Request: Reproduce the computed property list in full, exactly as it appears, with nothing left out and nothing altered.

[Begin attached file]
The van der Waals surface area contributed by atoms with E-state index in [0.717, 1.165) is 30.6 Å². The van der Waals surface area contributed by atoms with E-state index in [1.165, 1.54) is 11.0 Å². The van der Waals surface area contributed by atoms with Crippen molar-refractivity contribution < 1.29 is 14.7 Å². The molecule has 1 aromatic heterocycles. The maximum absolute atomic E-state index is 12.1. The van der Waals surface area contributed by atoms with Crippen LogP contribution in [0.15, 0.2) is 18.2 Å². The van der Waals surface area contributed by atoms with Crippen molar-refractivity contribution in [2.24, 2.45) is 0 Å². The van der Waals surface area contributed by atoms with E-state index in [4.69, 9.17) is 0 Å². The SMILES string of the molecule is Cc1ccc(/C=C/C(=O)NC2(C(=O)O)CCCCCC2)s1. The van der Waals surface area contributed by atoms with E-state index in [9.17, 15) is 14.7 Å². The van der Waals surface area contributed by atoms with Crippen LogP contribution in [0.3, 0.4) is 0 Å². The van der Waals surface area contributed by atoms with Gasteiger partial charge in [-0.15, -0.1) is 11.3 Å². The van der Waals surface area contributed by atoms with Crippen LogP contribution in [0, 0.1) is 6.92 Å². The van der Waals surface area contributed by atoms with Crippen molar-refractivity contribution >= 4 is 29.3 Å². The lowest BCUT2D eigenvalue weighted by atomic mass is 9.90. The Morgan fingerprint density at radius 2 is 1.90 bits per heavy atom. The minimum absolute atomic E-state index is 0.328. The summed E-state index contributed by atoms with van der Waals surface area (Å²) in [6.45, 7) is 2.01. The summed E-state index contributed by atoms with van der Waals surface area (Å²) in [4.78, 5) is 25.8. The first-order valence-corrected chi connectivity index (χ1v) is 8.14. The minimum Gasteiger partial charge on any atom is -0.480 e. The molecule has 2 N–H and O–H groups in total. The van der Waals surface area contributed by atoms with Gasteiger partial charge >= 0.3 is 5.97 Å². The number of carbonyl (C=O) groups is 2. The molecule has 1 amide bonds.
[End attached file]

The van der Waals surface area contributed by atoms with E-state index in [0.717, 1.165) is 30.6 Å². The van der Waals surface area contributed by atoms with E-state index in [1.165, 1.54) is 11.0 Å². The van der Waals surface area contributed by atoms with Crippen molar-refractivity contribution < 1.29 is 14.7 Å². The molecule has 1 aromatic heterocycles. The maximum absolute atomic E-state index is 12.1. The van der Waals surface area contributed by atoms with Crippen LogP contribution in [0.15, 0.2) is 18.2 Å². The van der Waals surface area contributed by atoms with Crippen molar-refractivity contribution in [2.24, 2.45) is 0 Å². The van der Waals surface area contributed by atoms with E-state index in [4.69, 9.17) is 0 Å². The SMILES string of the molecule is Cc1ccc(/C=C/C(=O)NC2(C(=O)O)CCCCCC2)s1. The van der Waals surface area contributed by atoms with E-state index in [9.17, 15) is 14.7 Å². The van der Waals surface area contributed by atoms with Crippen LogP contribution in [0.3, 0.4) is 0 Å². The van der Waals surface area contributed by atoms with Gasteiger partial charge in [-0.15, -0.1) is 11.3 Å². The van der Waals surface area contributed by atoms with Crippen LogP contribution in [0, 0.1) is 6.92 Å². The van der Waals surface area contributed by atoms with Crippen molar-refractivity contribution >= 4 is 29.3 Å². The lowest BCUT2D eigenvalue weighted by atomic mass is 9.90. The Morgan fingerprint density at radius 2 is 1.90 bits per heavy atom. The minimum absolute atomic E-state index is 0.328. The summed E-state index contributed by atoms with van der Waals surface area (Å²) in [6.45, 7) is 2.01. The summed E-state index contributed by atoms with van der Waals surface area (Å²) in [4.78, 5) is 25.8. The first-order valence-corrected chi connectivity index (χ1v) is 8.14. The minimum Gasteiger partial charge on any atom is -0.480 e. The molecule has 2 N–H and O–H groups in total. The van der Waals surface area contributed by atoms with Gasteiger partial charge >= 0.3 is 5.97 Å². The number of carbonyl (C=O) groups is 2. The molecule has 1 amide bonds.